5. A short consideration will show the unfairness of a contrary opinion. According to Government rules, the pattadar of the warg has a preferential right, which in practice is never denied, of getting the attached kumki registered in his own name and thereby becoming its owner, and also to be exempted from payment of the value of the trees which would be charged to a stranger. The plaintiff, therefore, on redemption gets the valuable right of having the kumki registered as his property and the result of depriving the defendant of compensation for trees or other improvements on the land is simply to compel him to make a present of that amount to the plaintiff. We see no ground for enforcing this unfair arrangement.
6. In the result we vary the decree of the Lower Court by declaring that the defendant is entitled to the value of improvements made by him or his predecessors-in-title after the mortgage on the kumki property, Survey No. 111-5. The case will be remitted to the Court of the Subordinate Judge of South Kanara for fixing the additional amount that may be due to the defendant after obtaining, if necessary, a finding on the point from the District Munsif and for making a decree accordingly.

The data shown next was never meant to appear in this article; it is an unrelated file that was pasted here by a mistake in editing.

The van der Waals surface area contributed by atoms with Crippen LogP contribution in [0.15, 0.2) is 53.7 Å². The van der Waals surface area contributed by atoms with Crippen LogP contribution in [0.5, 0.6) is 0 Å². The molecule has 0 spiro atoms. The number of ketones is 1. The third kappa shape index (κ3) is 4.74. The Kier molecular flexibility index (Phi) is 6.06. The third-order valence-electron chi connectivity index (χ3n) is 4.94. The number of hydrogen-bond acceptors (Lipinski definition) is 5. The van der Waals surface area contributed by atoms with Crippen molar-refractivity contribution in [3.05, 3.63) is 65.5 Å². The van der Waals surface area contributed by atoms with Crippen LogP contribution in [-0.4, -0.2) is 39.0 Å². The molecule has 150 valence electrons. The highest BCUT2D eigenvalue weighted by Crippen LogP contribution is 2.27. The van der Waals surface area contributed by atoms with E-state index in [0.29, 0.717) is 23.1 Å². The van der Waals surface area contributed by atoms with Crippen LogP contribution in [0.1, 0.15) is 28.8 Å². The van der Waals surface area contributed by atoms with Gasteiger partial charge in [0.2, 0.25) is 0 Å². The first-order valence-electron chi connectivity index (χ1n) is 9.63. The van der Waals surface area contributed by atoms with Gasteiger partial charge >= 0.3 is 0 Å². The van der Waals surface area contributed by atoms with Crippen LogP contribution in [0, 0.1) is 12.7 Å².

7. The appellants will have proportionate costs of this appeal and of the second appeal. In other respects this appeal is dismissed.